Saturday 18 January, 2020

Barbados economy still in the dumps

A review of Barbados' economic performance for the second quarter shows there has been no growth. And if the situation was not dire enough, economic activity is forecasted to decline further for the rest of 2018.  

The Central Bank of Barbados conducted its quarterly review today and Governor, Cleviston Haynes said until government enters the "transitional phase" of the loan agreement with the International Monetary Fund (IMF) program, economic growth will be nil. 

Governor Haynes was reluctant to admit that the Barbados economy was indeed in a recession, even though the first and second financial quarters showed negative growth, 0.7 percent and 0.6 percent, respectively.

He said until the IMF program is finalized, government's finances will not see much improvement.  

"We are going through a fiscal consolidation ‚Ķ one does not expect significant growth in activity during this phase and that is because the public sector at this point cannot drive economic activity."  

Haynes did not go into detail about the terms and conditions of the proposed IMF loan such as public sector job cuts or cuts in public services, only saying it was "too early" to determine such.  

"Government, from my understanding, is not focused on the wholesale sending home of persons. What is critical is that we have to improve the delivery of services within the public sector and that may or not involve any job losses."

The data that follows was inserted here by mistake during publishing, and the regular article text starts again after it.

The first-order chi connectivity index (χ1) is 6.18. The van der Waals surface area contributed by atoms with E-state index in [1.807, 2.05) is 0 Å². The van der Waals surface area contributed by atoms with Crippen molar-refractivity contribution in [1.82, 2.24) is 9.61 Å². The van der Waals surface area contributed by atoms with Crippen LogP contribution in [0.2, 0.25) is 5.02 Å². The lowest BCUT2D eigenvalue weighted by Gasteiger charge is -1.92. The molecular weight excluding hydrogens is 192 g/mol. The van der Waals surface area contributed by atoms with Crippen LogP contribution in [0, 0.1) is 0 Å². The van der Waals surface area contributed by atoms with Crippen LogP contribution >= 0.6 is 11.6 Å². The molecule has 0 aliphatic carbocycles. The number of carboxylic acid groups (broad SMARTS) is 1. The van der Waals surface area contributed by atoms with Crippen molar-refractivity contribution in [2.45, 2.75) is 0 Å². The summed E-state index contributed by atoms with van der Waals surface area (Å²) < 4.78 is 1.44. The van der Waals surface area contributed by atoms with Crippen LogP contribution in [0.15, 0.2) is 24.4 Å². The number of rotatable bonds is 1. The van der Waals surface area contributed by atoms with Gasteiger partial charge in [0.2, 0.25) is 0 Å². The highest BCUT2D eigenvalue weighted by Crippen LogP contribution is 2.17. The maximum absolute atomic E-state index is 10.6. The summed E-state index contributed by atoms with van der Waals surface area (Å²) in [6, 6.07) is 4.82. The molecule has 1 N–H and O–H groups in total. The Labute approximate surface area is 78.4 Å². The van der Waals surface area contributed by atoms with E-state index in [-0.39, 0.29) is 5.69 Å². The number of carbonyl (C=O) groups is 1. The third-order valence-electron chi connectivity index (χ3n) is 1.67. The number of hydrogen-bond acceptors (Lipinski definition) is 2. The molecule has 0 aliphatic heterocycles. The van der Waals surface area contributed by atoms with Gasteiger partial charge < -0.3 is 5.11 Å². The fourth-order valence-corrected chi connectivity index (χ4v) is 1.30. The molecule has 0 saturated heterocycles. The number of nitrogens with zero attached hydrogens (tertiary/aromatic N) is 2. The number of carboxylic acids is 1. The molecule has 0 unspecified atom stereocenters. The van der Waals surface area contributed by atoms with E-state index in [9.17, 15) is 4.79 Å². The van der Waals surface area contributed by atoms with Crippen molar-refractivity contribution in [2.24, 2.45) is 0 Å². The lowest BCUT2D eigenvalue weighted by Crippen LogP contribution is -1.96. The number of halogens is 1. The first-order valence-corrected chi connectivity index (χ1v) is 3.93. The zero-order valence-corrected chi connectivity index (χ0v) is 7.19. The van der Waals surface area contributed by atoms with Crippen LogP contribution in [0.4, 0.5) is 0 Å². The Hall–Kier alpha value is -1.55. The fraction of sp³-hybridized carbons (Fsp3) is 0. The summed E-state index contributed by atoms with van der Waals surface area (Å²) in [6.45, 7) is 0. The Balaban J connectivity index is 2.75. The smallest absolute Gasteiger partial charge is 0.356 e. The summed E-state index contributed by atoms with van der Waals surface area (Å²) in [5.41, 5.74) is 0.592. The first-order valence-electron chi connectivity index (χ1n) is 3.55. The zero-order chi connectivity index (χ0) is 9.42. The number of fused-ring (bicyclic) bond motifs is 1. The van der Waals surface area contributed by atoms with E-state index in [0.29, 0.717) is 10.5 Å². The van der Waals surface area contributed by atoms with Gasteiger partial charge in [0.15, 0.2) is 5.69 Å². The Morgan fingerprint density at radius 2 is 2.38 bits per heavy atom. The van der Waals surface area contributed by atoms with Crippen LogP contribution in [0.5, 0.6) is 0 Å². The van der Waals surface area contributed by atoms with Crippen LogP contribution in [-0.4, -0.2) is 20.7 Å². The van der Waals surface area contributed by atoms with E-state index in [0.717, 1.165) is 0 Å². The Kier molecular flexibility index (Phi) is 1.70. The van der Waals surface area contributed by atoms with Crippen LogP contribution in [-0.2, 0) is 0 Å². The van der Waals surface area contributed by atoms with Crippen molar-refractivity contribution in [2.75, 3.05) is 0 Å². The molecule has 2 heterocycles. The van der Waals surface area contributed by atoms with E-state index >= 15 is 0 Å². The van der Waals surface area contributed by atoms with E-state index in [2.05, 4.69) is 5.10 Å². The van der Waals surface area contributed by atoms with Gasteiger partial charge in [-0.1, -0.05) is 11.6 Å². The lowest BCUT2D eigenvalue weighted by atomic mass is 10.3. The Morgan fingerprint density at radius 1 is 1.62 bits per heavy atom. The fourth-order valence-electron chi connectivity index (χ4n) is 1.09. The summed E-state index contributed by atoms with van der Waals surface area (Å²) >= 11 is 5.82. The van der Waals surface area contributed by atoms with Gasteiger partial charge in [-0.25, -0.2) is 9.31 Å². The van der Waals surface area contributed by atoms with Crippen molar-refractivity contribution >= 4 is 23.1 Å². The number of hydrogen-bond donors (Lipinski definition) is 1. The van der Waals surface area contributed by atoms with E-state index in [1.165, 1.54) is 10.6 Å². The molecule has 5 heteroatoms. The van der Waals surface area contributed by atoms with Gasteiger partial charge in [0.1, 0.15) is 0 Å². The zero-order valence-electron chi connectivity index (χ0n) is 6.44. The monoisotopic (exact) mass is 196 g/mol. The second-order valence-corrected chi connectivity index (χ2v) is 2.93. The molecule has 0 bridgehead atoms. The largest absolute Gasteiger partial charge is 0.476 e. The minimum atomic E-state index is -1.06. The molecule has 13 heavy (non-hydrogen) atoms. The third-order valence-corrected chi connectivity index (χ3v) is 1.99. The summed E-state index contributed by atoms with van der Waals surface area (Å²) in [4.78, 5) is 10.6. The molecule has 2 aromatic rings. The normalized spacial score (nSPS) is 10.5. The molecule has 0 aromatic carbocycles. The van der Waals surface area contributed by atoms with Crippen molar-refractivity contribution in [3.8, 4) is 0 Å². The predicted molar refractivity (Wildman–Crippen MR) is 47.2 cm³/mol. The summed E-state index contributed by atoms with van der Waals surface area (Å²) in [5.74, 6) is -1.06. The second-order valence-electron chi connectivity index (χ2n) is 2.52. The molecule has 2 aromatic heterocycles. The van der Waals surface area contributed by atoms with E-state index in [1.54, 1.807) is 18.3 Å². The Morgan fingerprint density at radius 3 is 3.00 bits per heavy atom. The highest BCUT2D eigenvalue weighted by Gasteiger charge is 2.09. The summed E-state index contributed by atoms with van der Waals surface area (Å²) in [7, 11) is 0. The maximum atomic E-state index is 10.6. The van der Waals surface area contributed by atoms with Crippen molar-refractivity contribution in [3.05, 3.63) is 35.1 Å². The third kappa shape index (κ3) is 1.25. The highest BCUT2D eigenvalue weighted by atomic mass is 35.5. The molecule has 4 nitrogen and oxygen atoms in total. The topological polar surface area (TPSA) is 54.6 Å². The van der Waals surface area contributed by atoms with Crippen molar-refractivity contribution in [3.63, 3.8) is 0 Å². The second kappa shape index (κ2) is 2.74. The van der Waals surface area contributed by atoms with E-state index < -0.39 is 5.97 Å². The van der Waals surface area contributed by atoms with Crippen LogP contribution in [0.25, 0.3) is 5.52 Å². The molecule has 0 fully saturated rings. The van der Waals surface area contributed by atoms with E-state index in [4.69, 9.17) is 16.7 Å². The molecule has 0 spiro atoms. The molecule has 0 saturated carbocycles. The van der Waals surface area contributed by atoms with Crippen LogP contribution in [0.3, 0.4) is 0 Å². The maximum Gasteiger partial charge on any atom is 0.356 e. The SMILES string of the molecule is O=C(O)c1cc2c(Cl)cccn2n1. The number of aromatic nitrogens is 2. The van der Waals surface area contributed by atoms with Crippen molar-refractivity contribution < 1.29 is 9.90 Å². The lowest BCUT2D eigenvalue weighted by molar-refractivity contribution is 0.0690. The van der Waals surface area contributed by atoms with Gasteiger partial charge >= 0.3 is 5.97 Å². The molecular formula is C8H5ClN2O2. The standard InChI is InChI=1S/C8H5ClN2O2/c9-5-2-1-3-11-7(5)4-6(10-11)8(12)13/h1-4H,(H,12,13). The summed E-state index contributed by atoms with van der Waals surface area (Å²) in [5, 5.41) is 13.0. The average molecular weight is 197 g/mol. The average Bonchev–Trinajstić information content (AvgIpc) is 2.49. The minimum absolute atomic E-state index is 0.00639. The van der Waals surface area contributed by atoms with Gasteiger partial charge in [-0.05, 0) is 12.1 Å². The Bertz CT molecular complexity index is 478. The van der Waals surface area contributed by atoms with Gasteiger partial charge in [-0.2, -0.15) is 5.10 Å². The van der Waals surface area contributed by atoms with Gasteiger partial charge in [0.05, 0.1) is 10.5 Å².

He said the IMF loan, estimated at around $135 million, will be used to stabilize the country's international reserves which now stand at $443 million, equivalent to 7.2 weeks of import cover.

The reserves position for the second quarter improved by $33 million over the first quarter due to government's decision to suspend foreign debt payments.  

In addition, the IMF loan will address the ever-persistent fiscal deficit government continues to experience and the large debt service.  

In the meantime, he said, the private sector needs to accelerate the pace of investment to offset the adjustment the public sector will be undertaking.  

"The faster that happens, the faster one can see a resumption of growth in economic activity," the Governor noted.  

He said the recent budgetary measures implemented in June by the Mottley administration are expected to raise revenue and allow state-owned enterprises to operate independent of government funding.  


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